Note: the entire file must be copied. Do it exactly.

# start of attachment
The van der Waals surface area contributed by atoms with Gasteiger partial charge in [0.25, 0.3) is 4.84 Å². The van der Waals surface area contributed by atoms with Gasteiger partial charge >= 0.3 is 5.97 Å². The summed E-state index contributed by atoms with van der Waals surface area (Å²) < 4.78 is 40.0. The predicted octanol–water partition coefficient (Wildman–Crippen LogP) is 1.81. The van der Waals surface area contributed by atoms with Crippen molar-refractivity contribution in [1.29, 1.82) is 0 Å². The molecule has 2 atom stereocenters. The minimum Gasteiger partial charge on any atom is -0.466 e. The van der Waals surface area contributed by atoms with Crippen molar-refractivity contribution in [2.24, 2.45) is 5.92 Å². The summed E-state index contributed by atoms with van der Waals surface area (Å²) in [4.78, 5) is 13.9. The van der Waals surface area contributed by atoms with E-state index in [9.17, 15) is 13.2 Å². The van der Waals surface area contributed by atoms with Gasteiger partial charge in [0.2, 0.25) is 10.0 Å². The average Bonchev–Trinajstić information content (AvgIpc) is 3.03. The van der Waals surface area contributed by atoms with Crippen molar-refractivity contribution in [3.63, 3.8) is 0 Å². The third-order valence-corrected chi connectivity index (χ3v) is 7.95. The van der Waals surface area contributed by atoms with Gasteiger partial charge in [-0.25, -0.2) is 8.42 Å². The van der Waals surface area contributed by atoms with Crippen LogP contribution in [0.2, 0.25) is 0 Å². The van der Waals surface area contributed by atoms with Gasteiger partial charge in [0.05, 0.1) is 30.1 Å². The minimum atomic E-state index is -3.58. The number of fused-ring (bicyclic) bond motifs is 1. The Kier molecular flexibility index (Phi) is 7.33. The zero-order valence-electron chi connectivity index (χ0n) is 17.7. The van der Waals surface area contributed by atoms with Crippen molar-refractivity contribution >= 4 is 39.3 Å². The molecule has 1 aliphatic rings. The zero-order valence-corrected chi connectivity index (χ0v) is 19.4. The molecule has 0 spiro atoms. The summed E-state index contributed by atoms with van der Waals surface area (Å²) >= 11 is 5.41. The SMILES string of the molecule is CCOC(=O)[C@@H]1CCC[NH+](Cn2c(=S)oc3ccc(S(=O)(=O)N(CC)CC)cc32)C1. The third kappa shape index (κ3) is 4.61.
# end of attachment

The van der Waals surface area contributed by atoms with Gasteiger partial charge in [0.25, 0.3) is 4.84 Å². The van der Waals surface area contributed by atoms with Gasteiger partial charge >= 0.3 is 5.97 Å². The summed E-state index contributed by atoms with van der Waals surface area (Å²) < 4.78 is 40.0. The predicted octanol–water partition coefficient (Wildman–Crippen LogP) is 1.81. The van der Waals surface area contributed by atoms with Crippen molar-refractivity contribution in [1.29, 1.82) is 0 Å². The molecule has 2 atom stereocenters. The minimum Gasteiger partial charge on any atom is -0.466 e. The van der Waals surface area contributed by atoms with Crippen molar-refractivity contribution in [2.24, 2.45) is 5.92 Å². The summed E-state index contributed by atoms with van der Waals surface area (Å²) in [4.78, 5) is 13.9. The van der Waals surface area contributed by atoms with E-state index in [9.17, 15) is 13.2 Å². The van der Waals surface area contributed by atoms with Gasteiger partial charge in [0.2, 0.25) is 10.0 Å². The average Bonchev–Trinajstić information content (AvgIpc) is 3.03. The van der Waals surface area contributed by atoms with Crippen molar-refractivity contribution in [3.63, 3.8) is 0 Å². The third-order valence-corrected chi connectivity index (χ3v) is 7.95. The van der Waals surface area contributed by atoms with Gasteiger partial charge in [-0.25, -0.2) is 8.42 Å². The van der Waals surface area contributed by atoms with Crippen LogP contribution in [0.2, 0.25) is 0 Å². The van der Waals surface area contributed by atoms with Gasteiger partial charge in [0.05, 0.1) is 30.1 Å². The minimum atomic E-state index is -3.58. The number of fused-ring (bicyclic) bond motifs is 1. The Kier molecular flexibility index (Phi) is 7.33. The zero-order valence-electron chi connectivity index (χ0n) is 17.7. The van der Waals surface area contributed by atoms with Crippen molar-refractivity contribution >= 4 is 39.3 Å². The molecule has 1 aliphatic rings. The zero-order valence-corrected chi connectivity index (χ0v) is 19.4. The molecule has 0 spiro atoms. The summed E-state index contributed by atoms with van der Waals surface area (Å²) >= 11 is 5.41. The SMILES string of the molecule is CCOC(=O)[C@@H]1CCC[NH+](Cn2c(=S)oc3ccc(S(=O)(=O)N(CC)CC)cc32)C1. The third kappa shape index (κ3) is 4.61.